Media

Oct 22, 2015

Making R1 million inheritance work hard for you


Inheritance can be a lasting legacy left behind by a loved one. If you are in the fortunate position of inheriting money, whether it is a small or big amount, it’s best to hold off on a spending spree and seek proper financial guidance when deciding what to do with the money so that it can ‘work hard for you’ in the long run.

 

“What you do with your inheritance money all depends on your individual financial commitments and future goals,” says Wilfred Moyo, Investment and Economic Strategist at Metropolitan. Moyo outlines some scenarios of people at different life stages and advises how they could best spend an inheritance of R1 million.

The young professional

Dali is a young, unmarried, working professional. He has moderate debt - monthly vehicle instalments, retail clothing accounts and a furniture account.

“The first thing Dali should focus on is settling all outstanding debt,” says Moyo. “Start by repaying the most ‘expensive’ debt first, meaning the debt with the highest interest payable. For example, retail credit accounts often have higher interest rates than interest paid when financing a vehicle through a bank.”

Secondly, Moyo states that, as a young person, Dali must start saving for retirement early. “The sooner he starts investing towards retirement, the more he will benefit from the compounding effect over time. A retirement annuity (RA) is one option as it allows him to make regular or lump sum contributions until the age of 55. An RA also offers a tax advantage when compared to other forms of investment vehicles.”

Another good idea, suggests Moyo, is to use some of the money to pay a deposit on an investment property or starter home. “He will have built up equity in this property and would have acquired an asset.”

The middle-aged couple

Jeff and Sandy are a middle-aged couple who are both working full time. They have two children and have moderate to high debt levels – they are paying off a bond on their house and have other debt such as vehicle instalments and retail clothing accounts, among others.

Similar to Dali, Moyo recommends that this couple should first settle outstanding debt and the same principle applies.

“They are a little closer to retirement so they should consider topping up their retirement savings,” says Moyo. “Even though they belong to their employers’ retirement scheme, it’s wise to try to get a retirement annuity as well to cover the possible financial shortfall at retirement.”

Moreover, Moyo notes that as parents, Jeff and Sandy should invest in their children’s education. “It is important to start saving for high school and tertiary education while their children are still young. If they start saving early, they are more likely to reach their medium to long-term savings goals due to the compounding effect over time. Lastly, it’s best to build up an emergency fund of at least three months’ salary for rainy days.”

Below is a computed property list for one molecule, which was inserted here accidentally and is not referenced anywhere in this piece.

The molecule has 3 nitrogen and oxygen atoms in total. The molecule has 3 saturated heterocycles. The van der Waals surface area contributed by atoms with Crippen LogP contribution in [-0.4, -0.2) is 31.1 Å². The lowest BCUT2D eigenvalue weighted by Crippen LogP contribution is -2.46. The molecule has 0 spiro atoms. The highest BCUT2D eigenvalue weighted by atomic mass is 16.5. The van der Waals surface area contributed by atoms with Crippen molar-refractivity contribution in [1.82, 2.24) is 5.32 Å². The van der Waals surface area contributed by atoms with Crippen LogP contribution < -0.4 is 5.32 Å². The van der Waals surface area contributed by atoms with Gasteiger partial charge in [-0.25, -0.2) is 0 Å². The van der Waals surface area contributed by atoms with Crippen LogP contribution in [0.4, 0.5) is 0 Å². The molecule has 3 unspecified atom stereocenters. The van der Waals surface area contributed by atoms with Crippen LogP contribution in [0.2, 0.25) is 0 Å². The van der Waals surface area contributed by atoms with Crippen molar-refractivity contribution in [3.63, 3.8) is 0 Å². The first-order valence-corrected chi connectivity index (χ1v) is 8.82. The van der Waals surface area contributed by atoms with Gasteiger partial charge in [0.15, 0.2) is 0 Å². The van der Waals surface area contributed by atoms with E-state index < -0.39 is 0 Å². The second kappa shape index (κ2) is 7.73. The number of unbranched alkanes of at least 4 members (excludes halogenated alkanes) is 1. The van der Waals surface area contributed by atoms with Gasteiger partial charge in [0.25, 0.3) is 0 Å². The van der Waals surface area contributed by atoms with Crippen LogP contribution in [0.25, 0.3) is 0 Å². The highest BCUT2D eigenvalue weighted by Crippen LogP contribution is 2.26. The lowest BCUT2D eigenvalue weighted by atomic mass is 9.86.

The couple nearing retirement

Mr and Mrs Khumalo are still working but are nearing retirement age. They have two children at university. For an older couple, they have moderate debt levels.

Moyo’s suggestion to the Khumalos would be that they should boost their retirement savings in order to maintain their standard of living in retirement. “They should aim to have a monthly retirement income of at least 75% of their last salary before retirement. They should also try to settle all their debt so they can retire debt-free. However, if this is not possible, they should at least settle the debt with the higher interest payable first.”

Lastly, says Moyo, the Khumalos should invest in a retirement home if they do not already own property.

In conclusion

Moyo points out that the suggestions set out in these scenarios should not be taken as “cookie-cutter” solutions for everybody. “Everyone’s situation is completely unique – my overarching advice would be to discuss your unique situation with a qualified financial adviser who can best guide you based on your individual circumstances.”

ENDS

 

About Metropolitan

Metropolitan, a division of the JSE Listed MMI Holdings, is one of South Africa’s largest financial services and healthcare companies. Metropolitan aims to enhance the lifetime financial well-being of its clients and their communities. Metropolitan strives to service clients with a suite of innovative, appropriate and affordable financial solutions. Metropolitan’s financial solutions include: savings and investment plans as well as risk cover, worksite financial wellness programmes and, health risk management.  Metropolitan serves customers in more than 12 countries.   For more information, visit www.metropolitan.co.za.

 

Media Contact

Caroline Nicou

Ogilvy Public Relations Worldwide

+27.21.467.1032

caroline.nicou@ogilvy.co.za

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